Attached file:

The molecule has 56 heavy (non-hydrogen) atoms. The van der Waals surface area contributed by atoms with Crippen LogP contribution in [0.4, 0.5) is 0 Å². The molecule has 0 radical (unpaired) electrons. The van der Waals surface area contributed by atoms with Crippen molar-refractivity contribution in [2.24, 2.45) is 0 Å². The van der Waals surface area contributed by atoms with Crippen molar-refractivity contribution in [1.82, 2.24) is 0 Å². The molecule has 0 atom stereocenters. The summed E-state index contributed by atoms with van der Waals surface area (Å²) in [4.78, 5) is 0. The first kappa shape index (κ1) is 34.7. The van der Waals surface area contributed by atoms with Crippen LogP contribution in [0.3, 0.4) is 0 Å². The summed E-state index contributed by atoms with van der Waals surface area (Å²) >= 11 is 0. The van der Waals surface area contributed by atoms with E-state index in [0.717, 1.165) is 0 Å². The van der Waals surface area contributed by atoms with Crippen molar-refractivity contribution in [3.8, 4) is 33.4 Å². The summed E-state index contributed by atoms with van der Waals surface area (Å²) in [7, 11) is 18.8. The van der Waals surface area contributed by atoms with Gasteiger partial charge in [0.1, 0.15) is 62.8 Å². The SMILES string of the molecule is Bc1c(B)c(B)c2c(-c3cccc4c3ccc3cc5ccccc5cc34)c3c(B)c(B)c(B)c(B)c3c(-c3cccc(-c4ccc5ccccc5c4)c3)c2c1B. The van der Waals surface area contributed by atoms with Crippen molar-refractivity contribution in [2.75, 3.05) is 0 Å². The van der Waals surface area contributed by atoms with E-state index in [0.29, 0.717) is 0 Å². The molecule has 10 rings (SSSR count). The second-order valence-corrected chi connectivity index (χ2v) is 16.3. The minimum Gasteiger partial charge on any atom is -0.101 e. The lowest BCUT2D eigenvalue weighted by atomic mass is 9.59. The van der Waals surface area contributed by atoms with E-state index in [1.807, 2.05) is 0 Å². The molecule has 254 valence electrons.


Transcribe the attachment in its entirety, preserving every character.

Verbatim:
The molecule has 56 heavy (non-hydrogen) atoms. The van der Waals surface area contributed by atoms with Crippen LogP contribution in [0.4, 0.5) is 0 Å². The molecule has 0 radical (unpaired) electrons. The van der Waals surface area contributed by atoms with Crippen molar-refractivity contribution in [2.24, 2.45) is 0 Å². The van der Waals surface area contributed by atoms with Crippen molar-refractivity contribution in [1.82, 2.24) is 0 Å². The molecule has 0 atom stereocenters. The summed E-state index contributed by atoms with van der Waals surface area (Å²) in [4.78, 5) is 0. The first kappa shape index (κ1) is 34.7. The van der Waals surface area contributed by atoms with Crippen LogP contribution in [0.3, 0.4) is 0 Å². The summed E-state index contributed by atoms with van der Waals surface area (Å²) >= 11 is 0. The van der Waals surface area contributed by atoms with E-state index in [0.717, 1.165) is 0 Å². The van der Waals surface area contributed by atoms with Crippen molar-refractivity contribution in [3.8, 4) is 33.4 Å². The summed E-state index contributed by atoms with van der Waals surface area (Å²) in [7, 11) is 18.8. The van der Waals surface area contributed by atoms with Gasteiger partial charge in [0.1, 0.15) is 62.8 Å². The SMILES string of the molecule is Bc1c(B)c(B)c2c(-c3cccc4c3ccc3cc5ccccc5cc34)c3c(B)c(B)c(B)c(B)c3c(-c3cccc(-c4ccc5ccccc5c4)c3)c2c1B. The van der Waals surface area contributed by atoms with Crippen molar-refractivity contribution in [2.75, 3.05) is 0 Å². The van der Waals surface area contributed by atoms with E-state index in [0.29, 0.717) is 0 Å². The molecule has 10 rings (SSSR count). The second-order valence-corrected chi connectivity index (χ2v) is 16.3. The minimum Gasteiger partial charge on any atom is -0.101 e. The lowest BCUT2D eigenvalue weighted by atomic mass is 9.59. The van der Waals surface area contributed by atoms with E-state index in [1.807, 2.05) is 0 Å². The molecule has 254 valence electrons.